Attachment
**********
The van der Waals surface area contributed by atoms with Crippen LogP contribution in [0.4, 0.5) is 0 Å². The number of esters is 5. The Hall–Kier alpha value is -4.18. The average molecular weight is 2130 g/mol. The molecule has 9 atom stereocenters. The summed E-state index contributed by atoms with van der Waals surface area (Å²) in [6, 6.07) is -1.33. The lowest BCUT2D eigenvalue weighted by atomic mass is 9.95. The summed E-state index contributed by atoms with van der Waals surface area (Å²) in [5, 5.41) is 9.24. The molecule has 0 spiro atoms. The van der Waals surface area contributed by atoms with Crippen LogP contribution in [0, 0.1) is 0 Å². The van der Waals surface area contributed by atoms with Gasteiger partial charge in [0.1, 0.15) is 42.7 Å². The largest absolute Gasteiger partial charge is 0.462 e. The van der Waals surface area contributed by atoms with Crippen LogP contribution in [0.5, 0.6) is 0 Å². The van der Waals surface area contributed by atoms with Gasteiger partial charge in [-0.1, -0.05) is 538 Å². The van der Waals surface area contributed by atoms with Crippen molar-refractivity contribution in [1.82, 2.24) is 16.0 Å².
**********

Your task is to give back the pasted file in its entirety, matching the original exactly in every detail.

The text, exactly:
The van der Waals surface area contributed by atoms with Crippen LogP contribution in [0.4, 0.5) is 0 Å². The number of esters is 5. The Hall–Kier alpha value is -4.18. The average molecular weight is 2130 g/mol. The molecule has 9 atom stereocenters. The summed E-state index contributed by atoms with van der Waals surface area (Å²) in [6, 6.07) is -1.33. The lowest BCUT2D eigenvalue weighted by atomic mass is 9.95. The summed E-state index contributed by atoms with van der Waals surface area (Å²) in [5, 5.41) is 9.24. The molecule has 0 spiro atoms. The van der Waals surface area contributed by atoms with Crippen LogP contribution in [0, 0.1) is 0 Å². The van der Waals surface area contributed by atoms with Gasteiger partial charge in [0.1, 0.15) is 42.7 Å². The largest absolute Gasteiger partial charge is 0.462 e. The van der Waals surface area contributed by atoms with Crippen LogP contribution in [0.5, 0.6) is 0 Å². The van der Waals surface area contributed by atoms with Gasteiger partial charge in [-0.1, -0.05) is 538 Å². The van der Waals surface area contributed by atoms with Crippen molar-refractivity contribution in [1.82, 2.24) is 16.0 Å².